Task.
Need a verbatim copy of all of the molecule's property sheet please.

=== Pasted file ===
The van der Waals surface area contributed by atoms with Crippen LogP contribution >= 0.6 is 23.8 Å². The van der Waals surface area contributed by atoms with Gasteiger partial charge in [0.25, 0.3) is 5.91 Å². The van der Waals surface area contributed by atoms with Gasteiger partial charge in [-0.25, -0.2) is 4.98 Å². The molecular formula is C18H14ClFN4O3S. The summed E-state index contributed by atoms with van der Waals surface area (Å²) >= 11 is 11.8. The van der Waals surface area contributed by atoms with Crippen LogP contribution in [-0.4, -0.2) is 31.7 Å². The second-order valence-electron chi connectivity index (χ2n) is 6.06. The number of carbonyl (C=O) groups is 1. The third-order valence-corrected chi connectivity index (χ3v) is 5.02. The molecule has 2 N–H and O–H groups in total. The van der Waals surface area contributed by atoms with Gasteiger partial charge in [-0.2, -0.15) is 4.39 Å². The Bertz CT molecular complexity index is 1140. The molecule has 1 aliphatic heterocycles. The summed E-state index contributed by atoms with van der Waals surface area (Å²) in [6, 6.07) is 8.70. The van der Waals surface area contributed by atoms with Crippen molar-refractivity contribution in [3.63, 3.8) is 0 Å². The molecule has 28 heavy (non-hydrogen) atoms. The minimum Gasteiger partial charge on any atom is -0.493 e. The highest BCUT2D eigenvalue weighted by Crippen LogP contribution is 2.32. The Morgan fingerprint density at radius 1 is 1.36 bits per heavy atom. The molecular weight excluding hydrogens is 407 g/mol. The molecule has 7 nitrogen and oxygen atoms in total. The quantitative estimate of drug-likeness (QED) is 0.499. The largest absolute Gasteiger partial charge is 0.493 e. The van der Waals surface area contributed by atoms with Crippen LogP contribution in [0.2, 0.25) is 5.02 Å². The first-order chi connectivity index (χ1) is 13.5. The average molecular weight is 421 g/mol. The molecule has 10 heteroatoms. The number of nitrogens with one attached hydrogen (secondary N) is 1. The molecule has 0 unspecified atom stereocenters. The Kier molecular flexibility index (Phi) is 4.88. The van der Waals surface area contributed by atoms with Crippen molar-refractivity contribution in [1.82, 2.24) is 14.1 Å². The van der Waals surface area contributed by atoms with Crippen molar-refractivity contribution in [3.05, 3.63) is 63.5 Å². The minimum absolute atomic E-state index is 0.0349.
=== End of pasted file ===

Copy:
The van der Waals surface area contributed by atoms with Crippen LogP contribution >= 0.6 is 23.8 Å². The van der Waals surface area contributed by atoms with Gasteiger partial charge in [0.25, 0.3) is 5.91 Å². The van der Waals surface area contributed by atoms with Gasteiger partial charge in [-0.25, -0.2) is 4.98 Å². The molecular formula is C18H14ClFN4O3S. The summed E-state index contributed by atoms with van der Waals surface area (Å²) >= 11 is 11.8. The van der Waals surface area contributed by atoms with Crippen LogP contribution in [-0.4, -0.2) is 31.7 Å². The second-order valence-electron chi connectivity index (χ2n) is 6.06. The number of carbonyl (C=O) groups is 1. The third-order valence-corrected chi connectivity index (χ3v) is 5.02. The molecule has 2 N–H and O–H groups in total. The van der Waals surface area contributed by atoms with Gasteiger partial charge in [-0.2, -0.15) is 4.39 Å². The Bertz CT molecular complexity index is 1140. The molecule has 1 aliphatic heterocycles. The summed E-state index contributed by atoms with van der Waals surface area (Å²) in [6, 6.07) is 8.70. The van der Waals surface area contributed by atoms with Crippen molar-refractivity contribution in [3.63, 3.8) is 0 Å². The molecule has 28 heavy (non-hydrogen) atoms. The minimum Gasteiger partial charge on any atom is -0.493 e. The highest BCUT2D eigenvalue weighted by Crippen LogP contribution is 2.32. The Morgan fingerprint density at radius 1 is 1.36 bits per heavy atom. The molecular weight excluding hydrogens is 407 g/mol. The molecule has 7 nitrogen and oxygen atoms in total. The quantitative estimate of drug-likeness (QED) is 0.499. The largest absolute Gasteiger partial charge is 0.493 e. The van der Waals surface area contributed by atoms with Crippen LogP contribution in [0.2, 0.25) is 5.02 Å². The first-order chi connectivity index (χ1) is 13.5. The average molecular weight is 421 g/mol. The molecule has 10 heteroatoms. The number of nitrogens with one attached hydrogen (secondary N) is 1. The molecule has 0 unspecified atom stereocenters. The Kier molecular flexibility index (Phi) is 4.88. The van der Waals surface area contributed by atoms with Crippen molar-refractivity contribution in [1.82, 2.24) is 14.1 Å². The van der Waals surface area contributed by atoms with Crippen molar-refractivity contribution in [3.05, 3.63) is 63.5 Å². The minimum absolute atomic E-state index is 0.0349.